Q: Hi Meredith,
I am a 24-year-old woman and have been with my boyfriend for over a year and a half. We've been living together for one year. My boyfriend is going to be 30, has a steady career, a nice family, and is a very loving. We have a great relationship. The communication is awesome, we recently opened a savings account together, and we're looking to move into a larger apartment to spend the next five to seven years in. We have had some rough times like everyone, but we have been able to get through it.
We're going on vacation in November to a tropical and romantic place. A few weeks back, the topic of marriage came up. Iíve never been too keen on the idea of marriage, but after thinking it over, I think it's the wedding stuff that makes me uncomfortable. To me, if we get married, I truly want it to be about us and not our 300 "closest" friends and family (his family is huge, so there would be a lot of people). Because of this, we agreed to elope. My boyfriend was a little sad because he likes the idea of weddings (I call him my bride), so I asked him if he would feel like he missed out on not having a wedding. His response literally almost made me burst into tears. He said, "I would never hold anything against you like that. But if you left me tomorrow I'd feel like I missed out on something. And in 10 years time I'd still know that I'd missed out on something."
I spoke to several of our friends to get their opinion. Their reactions have been positive. A few of my friends told me to wait a year. I totally get the concept of waiting, but I feel like this trip is kind of the time and place I would want to do something like this. We've decided it's a better idea to wait until after we get married to tell the families because I'm sure my mother would never stand for an elopement. And we're both OK with the consequences. I've looked over LOTS of premarital counseling guides, and I feel like every time I read one I know all the answers. I know what I want, and I'm pretty confident I know what my partner's answers would be.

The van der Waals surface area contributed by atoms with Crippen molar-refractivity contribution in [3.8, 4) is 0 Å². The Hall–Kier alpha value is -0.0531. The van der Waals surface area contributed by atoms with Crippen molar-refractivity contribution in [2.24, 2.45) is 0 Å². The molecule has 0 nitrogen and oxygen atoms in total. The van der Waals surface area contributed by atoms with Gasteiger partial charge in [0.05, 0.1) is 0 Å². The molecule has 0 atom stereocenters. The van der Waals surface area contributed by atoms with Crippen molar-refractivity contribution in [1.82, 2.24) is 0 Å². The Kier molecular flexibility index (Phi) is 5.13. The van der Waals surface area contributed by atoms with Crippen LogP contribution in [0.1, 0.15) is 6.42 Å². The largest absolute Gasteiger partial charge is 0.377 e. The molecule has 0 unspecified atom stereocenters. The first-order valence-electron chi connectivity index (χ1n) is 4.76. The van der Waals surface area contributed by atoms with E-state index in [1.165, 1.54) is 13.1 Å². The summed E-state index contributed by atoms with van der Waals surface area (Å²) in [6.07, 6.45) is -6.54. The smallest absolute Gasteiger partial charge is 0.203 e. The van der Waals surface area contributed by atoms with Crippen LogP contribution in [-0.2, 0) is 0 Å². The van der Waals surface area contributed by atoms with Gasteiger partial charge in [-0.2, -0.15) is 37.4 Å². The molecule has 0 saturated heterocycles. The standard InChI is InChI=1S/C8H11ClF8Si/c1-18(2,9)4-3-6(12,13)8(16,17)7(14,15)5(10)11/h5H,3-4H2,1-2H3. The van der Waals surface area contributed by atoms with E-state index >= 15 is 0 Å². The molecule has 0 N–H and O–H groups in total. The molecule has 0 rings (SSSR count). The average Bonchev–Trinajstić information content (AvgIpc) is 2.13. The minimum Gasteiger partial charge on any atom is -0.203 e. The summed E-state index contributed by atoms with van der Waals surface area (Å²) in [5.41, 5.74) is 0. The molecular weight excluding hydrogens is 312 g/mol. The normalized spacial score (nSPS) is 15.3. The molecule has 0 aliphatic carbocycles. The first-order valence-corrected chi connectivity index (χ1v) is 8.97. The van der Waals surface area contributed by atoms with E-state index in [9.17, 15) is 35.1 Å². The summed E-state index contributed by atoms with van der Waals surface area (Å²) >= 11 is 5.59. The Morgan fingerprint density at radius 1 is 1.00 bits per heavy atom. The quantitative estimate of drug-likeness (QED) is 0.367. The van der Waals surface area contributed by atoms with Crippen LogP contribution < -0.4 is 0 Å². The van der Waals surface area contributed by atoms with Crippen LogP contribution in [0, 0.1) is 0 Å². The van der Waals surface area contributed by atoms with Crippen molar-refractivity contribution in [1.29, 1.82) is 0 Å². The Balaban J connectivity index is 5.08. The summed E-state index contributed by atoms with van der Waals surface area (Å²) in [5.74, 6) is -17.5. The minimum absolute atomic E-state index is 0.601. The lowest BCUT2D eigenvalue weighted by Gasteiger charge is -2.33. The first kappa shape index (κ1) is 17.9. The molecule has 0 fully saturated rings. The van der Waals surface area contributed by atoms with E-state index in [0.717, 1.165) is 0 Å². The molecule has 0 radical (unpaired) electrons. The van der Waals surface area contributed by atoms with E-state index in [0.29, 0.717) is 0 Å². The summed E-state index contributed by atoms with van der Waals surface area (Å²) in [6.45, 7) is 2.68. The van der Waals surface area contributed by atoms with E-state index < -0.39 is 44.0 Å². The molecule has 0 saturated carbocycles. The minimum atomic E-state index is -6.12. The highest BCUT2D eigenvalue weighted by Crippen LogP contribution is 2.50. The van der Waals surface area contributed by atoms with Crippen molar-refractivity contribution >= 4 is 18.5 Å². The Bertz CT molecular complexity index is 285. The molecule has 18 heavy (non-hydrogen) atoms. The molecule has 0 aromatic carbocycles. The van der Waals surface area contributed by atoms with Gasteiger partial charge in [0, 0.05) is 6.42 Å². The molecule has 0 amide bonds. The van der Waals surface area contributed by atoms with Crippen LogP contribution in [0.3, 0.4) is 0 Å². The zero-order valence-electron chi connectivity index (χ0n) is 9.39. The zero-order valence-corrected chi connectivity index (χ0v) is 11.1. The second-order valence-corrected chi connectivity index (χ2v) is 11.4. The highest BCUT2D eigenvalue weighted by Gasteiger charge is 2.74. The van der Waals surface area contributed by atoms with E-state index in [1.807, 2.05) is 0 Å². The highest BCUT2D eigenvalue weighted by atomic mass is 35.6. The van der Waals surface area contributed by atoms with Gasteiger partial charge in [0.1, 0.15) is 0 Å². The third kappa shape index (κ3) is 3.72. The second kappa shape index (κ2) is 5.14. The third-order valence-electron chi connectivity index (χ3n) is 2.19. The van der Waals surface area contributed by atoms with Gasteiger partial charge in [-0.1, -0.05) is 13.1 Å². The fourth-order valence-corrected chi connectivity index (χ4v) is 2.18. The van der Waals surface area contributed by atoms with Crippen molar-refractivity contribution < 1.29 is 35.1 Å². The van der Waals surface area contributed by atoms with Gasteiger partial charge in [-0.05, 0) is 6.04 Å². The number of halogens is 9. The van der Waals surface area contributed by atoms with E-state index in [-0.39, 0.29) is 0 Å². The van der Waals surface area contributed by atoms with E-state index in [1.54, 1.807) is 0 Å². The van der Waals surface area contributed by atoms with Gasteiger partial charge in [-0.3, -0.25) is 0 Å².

So what kind of advice would you give to a friend in my situation?
Thanks a bunch!
– How To Tell When You're Ready, Boston
A: Are you asking me whether you should elope or whether you should wait a year before you get married? I'm going to answer both questions by saying this: plan a wedding -- and schedule it for next fall.
Your boyfriend wants a wedding, HTTWYR. His family wants a wedding. Your mom wants a wedding. I don't care if you're shy or if you look terrible in white. You're the only one who doesn't want the wedding. Be kind to your "bride" and to everyone who loves you. Plan the party.
If you want to do something special in November, just get engaged. That's a pretty awesome thing to do on a romantic trip.
A wedding kills all birds with one mighty stone (sorry, birds). You'll be able to spend the next year gaining more confidence about what the marriage will mean, and you'll be satisfying the relatives.
I know you think weddings are silly, but I think getting married just because you're somewhere tropical is sillier. When in doubt, give yourself more time. And when in doubt about the need for a wedding that everyone wants but you, have one.
Readers? Should she have a wedding? Is there anything she needs to know that premarital counseling guides havenít told her? Why have some of her friends told her to wait a year? Am I right about the fact that she should do the party for her husband and the family?
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Meredith Goldstein is a Boston Globe columnist who follows relationship trends and entertainment. She offers daily advice on Love Letters — and welcomes your comments. Meredith is also the author of "The Singles," a novel about complicated relationships. Follow Meredith at www.meredithgoldstein.netand on Twitter. Love Letters can be found in the print edition of The Boston Globe every Saturday in the G section.